Satan Considers His Course—Satan trembled as he viewed his work. Alone, he thought about the past, the present, and his future plans. In his rebellion, he had had no reason for his course, and he had hopelessly ruined not only himself but the vast array of angels also, who would still have been happy in heaven if he had remained true. The law of God could condemn, but it could not pardon. SH 14.1

This great change of position had not increased his love for God or for His wise and just law. When Satan became fully convinced that there was no possibility of his being reinstated in God’s favor, he revealed his evil intent with increased hatred and fiery passion. SH 14.2

God knew that such determined rebellion would not remain inactive. Satan would invent ways to annoy the heavenly angels and show contempt for His authority. Since he was not allowed within the gates of heaven, he would wait just at the entrance, to taunt the angels and to try to argue with them as they went in and out. He would seek to destroy the happiness of Adam and Eve. He would make every effort to stir them to rebellion, knowing that this would cause grief in heaven. SH 14.3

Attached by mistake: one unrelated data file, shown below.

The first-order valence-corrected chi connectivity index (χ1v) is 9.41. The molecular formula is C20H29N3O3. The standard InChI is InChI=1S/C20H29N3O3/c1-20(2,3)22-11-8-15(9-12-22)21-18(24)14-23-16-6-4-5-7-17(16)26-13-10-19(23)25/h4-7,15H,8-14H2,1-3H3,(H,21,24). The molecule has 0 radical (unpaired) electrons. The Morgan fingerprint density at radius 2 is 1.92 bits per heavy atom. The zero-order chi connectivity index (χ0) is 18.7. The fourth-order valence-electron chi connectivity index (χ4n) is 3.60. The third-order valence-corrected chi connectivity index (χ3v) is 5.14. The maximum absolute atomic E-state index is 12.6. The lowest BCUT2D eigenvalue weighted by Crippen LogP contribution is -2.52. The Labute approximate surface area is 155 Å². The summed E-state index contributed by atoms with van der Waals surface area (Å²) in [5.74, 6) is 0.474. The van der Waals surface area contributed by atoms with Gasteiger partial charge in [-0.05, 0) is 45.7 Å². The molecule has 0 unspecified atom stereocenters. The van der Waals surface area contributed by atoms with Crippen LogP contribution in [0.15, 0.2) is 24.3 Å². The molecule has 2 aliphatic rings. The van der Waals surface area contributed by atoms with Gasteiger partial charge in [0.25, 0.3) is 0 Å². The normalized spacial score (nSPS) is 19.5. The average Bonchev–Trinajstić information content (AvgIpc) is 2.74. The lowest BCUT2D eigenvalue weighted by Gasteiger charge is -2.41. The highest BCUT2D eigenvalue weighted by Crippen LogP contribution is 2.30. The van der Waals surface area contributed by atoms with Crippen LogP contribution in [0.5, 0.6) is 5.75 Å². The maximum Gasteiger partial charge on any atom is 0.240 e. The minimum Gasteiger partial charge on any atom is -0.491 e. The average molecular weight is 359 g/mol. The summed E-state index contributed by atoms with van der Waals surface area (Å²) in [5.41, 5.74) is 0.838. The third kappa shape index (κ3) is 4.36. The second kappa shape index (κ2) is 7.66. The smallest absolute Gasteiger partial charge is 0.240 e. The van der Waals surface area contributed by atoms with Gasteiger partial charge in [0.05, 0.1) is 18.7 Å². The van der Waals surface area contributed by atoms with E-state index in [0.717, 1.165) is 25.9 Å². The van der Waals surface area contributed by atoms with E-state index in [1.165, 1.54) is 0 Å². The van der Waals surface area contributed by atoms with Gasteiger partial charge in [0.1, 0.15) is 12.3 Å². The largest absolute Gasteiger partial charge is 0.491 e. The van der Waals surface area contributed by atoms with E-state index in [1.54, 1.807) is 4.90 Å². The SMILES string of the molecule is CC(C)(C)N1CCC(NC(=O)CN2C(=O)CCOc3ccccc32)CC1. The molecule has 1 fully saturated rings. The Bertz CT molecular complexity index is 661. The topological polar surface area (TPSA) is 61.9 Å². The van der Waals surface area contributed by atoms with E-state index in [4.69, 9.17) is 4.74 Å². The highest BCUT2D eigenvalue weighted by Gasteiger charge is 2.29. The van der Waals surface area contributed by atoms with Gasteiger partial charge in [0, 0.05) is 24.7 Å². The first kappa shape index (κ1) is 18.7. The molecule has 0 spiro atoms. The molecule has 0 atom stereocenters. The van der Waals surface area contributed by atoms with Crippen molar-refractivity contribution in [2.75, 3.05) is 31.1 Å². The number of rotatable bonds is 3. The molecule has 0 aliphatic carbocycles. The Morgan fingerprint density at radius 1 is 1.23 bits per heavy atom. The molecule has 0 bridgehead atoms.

The Plot Against the Human Family—Satan told his followers about his plans to pull the noble Adam and his companion Eve away from God. If he could in any way trick them into disobedience, God would make some provision for them to be pardoned, and then he and all the fallen angels would be able to lay claim to a share of God’s mercy with them. SH 14.4

If this failed, they could unite with Adam and Eve, because once they had transgressed the law of God, they would be subjects of God’s wrath, too, like Satan and his angels. This transgression would place them, too, in a state of rebellion, like Satan and his angels, who could then unite with Adam and Eve, take possession of Eden, and hold it as their home. And if they could gain access to the tree of life in the middle of the garden, their strength, they thought, would be equal to that of the holy angels, and even God Himself could not expel them. SH 14.5

Adam and Eve Warned—God assembled the angels to take action to prevent the threatened evil. It was decided in heavens council that angels would visit Eden and warn Adam that he was in danger from the enemy. SH 15.1